The screen for the user action log is similar to the main screen therefore it can be implemented using the same graphical assets that we used before. We only need a small icon – a calendar – so that when the user clicks on it, we can show him a calendar to select the dates.

Data Export – Summary Table

Data Export Summary Table

Nothing much to say here, because the above picture speaks for it self. We again use the same graphical assets as before and use the above guide for keeping spaces and margins correct.

Creating Complex Buttons

As we stated earlier, our buttons are consisted of three graphical assets, representing the left side of the button, the pattern and the right side of the button. What we need is a bit of a code, to make it act and feel like a normal button, so we will start of with the css.

The above css declarations are for the up state of the button. We must also create the declarations for the roll, pressed and disabled states, which will look exactly like the above, but they will use different background images for each state.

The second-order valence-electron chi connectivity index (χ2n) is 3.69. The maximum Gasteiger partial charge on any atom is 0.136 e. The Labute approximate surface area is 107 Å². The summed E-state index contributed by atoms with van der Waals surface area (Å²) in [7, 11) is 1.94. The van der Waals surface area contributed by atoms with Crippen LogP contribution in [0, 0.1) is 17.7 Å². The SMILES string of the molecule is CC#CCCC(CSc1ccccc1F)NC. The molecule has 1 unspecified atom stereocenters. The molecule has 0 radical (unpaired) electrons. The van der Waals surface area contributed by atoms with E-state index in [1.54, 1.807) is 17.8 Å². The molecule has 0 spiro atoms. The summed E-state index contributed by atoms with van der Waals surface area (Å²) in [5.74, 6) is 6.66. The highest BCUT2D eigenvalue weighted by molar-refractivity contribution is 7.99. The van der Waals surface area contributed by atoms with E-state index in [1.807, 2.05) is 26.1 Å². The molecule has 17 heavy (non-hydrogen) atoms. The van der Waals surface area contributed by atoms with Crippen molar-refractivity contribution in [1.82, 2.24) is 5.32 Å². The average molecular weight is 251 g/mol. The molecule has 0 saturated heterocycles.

We must then create some HTML code to utilize the above.

In the above code, we can see the usage of the classes we created earlier (button_up_left, button_up_pattern, button_up_right). We set the width of the button using a style declaration (style="width:40px;") and the label for the button by assigning a value (value="Test"). The output will be something like the one below.

However, this button is pretty static so in order to implement a rollover and press state, we must include some javascript code to the above example.

As you can see from the above, we wrote some code to handle the appropiate events (rollOver, rollOut. Click) and we implemented that code into our previous html block (onclick, onmouseover, onmouseout events).

So what about the disabled button? That is very easy because this button is static by itself so we don't need any code to make it work. We just utilize the appropriate class that we created earlier.

The end result is something that looks like the one below.